From Publishers Weekly

Hamid subjects contemporary Pakistan to fierce scrutiny in his first novel, tracing the downward spiral of Darashikoh "Daru" Shezad, a young man whose uneasy status on the fringes of the Lahore elite is imperiled when he is fired from his job at a bank. Daru owes both the job and his education to his best friend Ozi's father, Khurram, a corrupt former official of one of the Pakistan regimes who has looked out for Daru ever since Daru's father, an old army buddy of Khurram's, died in the early '70s. As the story begins, Ozi has just returned from America, where he earned a college degree, with his wife, Mumtaz, and child. From the moment they meet, Daru and Mumtaz are drawn to each other. Mumtaz is fascinated by Daru's air of suppressed violence, and Daru is intrigued by Mumtaz's secret career as an investigative journalist; the two share a taste for recreational drugs, sex and sports. But their affair really begins after Daru witnesses Ozi, driving recklessly, mow down a teenage boy and flee the scene. Daru decides then that Ozi is morally bankrupt. But as Daru becomes more dependent on drugs, the arrogance he himself has absorbed from his upper-class upbringing stands out in stark contrast to his circumstances. Daru's noirish, first-person account of his moral descent, culminating with murder, interweaves with chapters written in the distinctive voices of the other characters. One in particular comes vividly to life: Murad Badshah, a sort of Pakastani Falstaff, officially the head of a rickshaw company, but kept afloat by drug dealing and robbery. Hamid's tale, played out against the background of Pakistan's recent testing of a nuclear device, creates a powerful image of an insecure society toying with its own dissolution. (Jan.)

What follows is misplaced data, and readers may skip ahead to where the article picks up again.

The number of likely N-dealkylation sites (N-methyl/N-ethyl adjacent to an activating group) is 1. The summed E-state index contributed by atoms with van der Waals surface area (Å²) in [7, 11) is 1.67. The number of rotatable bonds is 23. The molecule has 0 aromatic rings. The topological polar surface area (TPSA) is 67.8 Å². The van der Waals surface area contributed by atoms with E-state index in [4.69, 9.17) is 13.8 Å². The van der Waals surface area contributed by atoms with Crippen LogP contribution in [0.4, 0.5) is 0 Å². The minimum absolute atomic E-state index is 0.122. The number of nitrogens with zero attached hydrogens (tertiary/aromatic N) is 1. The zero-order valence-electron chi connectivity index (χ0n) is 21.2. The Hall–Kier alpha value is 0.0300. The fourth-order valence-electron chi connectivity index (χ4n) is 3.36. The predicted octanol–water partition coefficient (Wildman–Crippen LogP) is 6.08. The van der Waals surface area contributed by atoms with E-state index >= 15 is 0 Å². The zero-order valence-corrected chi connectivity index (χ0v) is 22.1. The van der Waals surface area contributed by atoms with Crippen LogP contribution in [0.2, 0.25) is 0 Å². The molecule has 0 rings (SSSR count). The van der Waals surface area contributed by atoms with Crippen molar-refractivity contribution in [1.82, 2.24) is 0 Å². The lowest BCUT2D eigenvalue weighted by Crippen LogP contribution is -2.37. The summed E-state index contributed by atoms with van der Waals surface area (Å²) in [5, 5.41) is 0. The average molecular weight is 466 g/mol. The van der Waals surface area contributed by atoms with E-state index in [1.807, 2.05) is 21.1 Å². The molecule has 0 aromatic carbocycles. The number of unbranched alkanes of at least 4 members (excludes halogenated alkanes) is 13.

Copyright 1999 Reed Business Information, Inc. --This text refers to the Audio CD edition.

New York Times best sellers
Browse the New York Times best sellers in popular categories like Fiction, Nonfiction, Picture Books and more. See more

Product Details

  • Paperback: 256 pages
  • Publisher: Picador; 1st edition (February 3, 2001)
  • Language: English
  • ISBN-10: 0312273231
  • ISBN-13: 978-0312273231
  • Product Dimensions: 5.4 x 0.7 x 8.3 inches
  • Shipping Weight: 8 ounces
  • Average Customer Review: 4.3 out of 5 stars  See all reviews (122 customer reviews)
  • Amazon Best Sellers Rank: #1,377,001 in Books (See Top 100 in Books)

Customer Reviews

Top Customer Reviews

VINE VOICEon October 3, 2001
Format: Paperback
0Comment| 59 people found this helpful. Was this review helpful to you?YesNoReport abuse
on March 18, 2000
Format: Hardcover
0Comment| 46 people found this helpful. Was this review helpful to you?YesNoReport abuse
on March 1, 2000
Format: Hardcover
0Comment| 24 people found this helpful. Was this review helpful to you?YesNoReport abuse

Most Recent Customer Reviews